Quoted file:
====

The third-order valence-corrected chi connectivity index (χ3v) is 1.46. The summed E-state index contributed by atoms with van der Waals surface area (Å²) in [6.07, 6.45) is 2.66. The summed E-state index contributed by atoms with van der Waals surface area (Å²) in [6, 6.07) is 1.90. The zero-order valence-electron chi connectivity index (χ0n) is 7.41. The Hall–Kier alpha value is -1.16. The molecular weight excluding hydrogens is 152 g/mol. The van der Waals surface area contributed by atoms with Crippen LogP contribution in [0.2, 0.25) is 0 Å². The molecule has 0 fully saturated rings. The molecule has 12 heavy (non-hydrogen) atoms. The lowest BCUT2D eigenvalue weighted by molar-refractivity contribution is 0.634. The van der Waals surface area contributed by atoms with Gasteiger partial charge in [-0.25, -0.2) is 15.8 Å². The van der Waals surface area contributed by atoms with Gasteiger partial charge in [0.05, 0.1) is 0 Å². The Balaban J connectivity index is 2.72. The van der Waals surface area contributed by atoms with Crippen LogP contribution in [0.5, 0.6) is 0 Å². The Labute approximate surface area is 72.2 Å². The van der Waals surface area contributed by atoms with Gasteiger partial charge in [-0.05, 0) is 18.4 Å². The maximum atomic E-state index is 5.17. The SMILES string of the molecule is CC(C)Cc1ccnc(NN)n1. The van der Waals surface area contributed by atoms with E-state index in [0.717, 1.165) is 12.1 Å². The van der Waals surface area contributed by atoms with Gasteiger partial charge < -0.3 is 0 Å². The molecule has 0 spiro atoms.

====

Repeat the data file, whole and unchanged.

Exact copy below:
The third-order valence-corrected chi connectivity index (χ3v) is 1.46. The summed E-state index contributed by atoms with van der Waals surface area (Å²) in [6.07, 6.45) is 2.66. The summed E-state index contributed by atoms with van der Waals surface area (Å²) in [6, 6.07) is 1.90. The zero-order valence-electron chi connectivity index (χ0n) is 7.41. The Hall–Kier alpha value is -1.16. The molecular weight excluding hydrogens is 152 g/mol. The van der Waals surface area contributed by atoms with Crippen LogP contribution in [0.2, 0.25) is 0 Å². The molecule has 0 fully saturated rings. The molecule has 12 heavy (non-hydrogen) atoms. The lowest BCUT2D eigenvalue weighted by molar-refractivity contribution is 0.634. The van der Waals surface area contributed by atoms with Gasteiger partial charge in [-0.25, -0.2) is 15.8 Å². The van der Waals surface area contributed by atoms with Gasteiger partial charge in [0.05, 0.1) is 0 Å². The Balaban J connectivity index is 2.72. The van der Waals surface area contributed by atoms with Crippen LogP contribution in [0.5, 0.6) is 0 Å². The Labute approximate surface area is 72.2 Å². The van der Waals surface area contributed by atoms with Gasteiger partial charge in [-0.05, 0) is 18.4 Å². The maximum atomic E-state index is 5.17. The SMILES string of the molecule is CC(C)Cc1ccnc(NN)n1. The van der Waals surface area contributed by atoms with E-state index in [0.717, 1.165) is 12.1 Å². The van der Waals surface area contributed by atoms with Gasteiger partial charge < -0.3 is 0 Å². The molecule has 0 spiro atoms.